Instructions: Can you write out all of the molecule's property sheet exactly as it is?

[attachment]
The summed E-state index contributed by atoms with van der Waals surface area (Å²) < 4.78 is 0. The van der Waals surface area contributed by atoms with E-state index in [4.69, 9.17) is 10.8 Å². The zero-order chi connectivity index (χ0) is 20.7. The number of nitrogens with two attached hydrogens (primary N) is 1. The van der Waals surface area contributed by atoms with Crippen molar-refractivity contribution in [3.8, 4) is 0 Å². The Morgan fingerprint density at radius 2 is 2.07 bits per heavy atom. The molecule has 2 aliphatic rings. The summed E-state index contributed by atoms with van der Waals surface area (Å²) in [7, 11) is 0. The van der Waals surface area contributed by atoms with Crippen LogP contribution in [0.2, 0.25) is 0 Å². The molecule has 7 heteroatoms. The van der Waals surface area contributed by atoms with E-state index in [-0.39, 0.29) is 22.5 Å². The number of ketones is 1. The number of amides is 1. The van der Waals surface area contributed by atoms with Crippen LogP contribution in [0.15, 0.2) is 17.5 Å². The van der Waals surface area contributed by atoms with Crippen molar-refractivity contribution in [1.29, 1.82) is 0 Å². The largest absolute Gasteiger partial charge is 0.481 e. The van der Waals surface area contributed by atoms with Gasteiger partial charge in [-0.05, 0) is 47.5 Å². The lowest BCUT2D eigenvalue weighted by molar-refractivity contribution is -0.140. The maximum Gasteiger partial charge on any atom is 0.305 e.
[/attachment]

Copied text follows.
The summed E-state index contributed by atoms with van der Waals surface area (Å²) < 4.78 is 0. The van der Waals surface area contributed by atoms with E-state index in [4.69, 9.17) is 10.8 Å². The zero-order chi connectivity index (χ0) is 20.7. The number of nitrogens with two attached hydrogens (primary N) is 1. The van der Waals surface area contributed by atoms with Crippen molar-refractivity contribution in [3.8, 4) is 0 Å². The Morgan fingerprint density at radius 2 is 2.07 bits per heavy atom. The molecule has 2 aliphatic rings. The summed E-state index contributed by atoms with van der Waals surface area (Å²) in [7, 11) is 0. The van der Waals surface area contributed by atoms with Crippen LogP contribution in [0.2, 0.25) is 0 Å². The molecule has 7 heteroatoms. The van der Waals surface area contributed by atoms with E-state index in [-0.39, 0.29) is 22.5 Å². The number of ketones is 1. The number of amides is 1. The van der Waals surface area contributed by atoms with Crippen LogP contribution in [0.15, 0.2) is 17.5 Å². The van der Waals surface area contributed by atoms with Crippen molar-refractivity contribution in [1.29, 1.82) is 0 Å². The largest absolute Gasteiger partial charge is 0.481 e. The van der Waals surface area contributed by atoms with Gasteiger partial charge in [-0.05, 0) is 47.5 Å². The lowest BCUT2D eigenvalue weighted by molar-refractivity contribution is -0.140. The maximum Gasteiger partial charge on any atom is 0.305 e.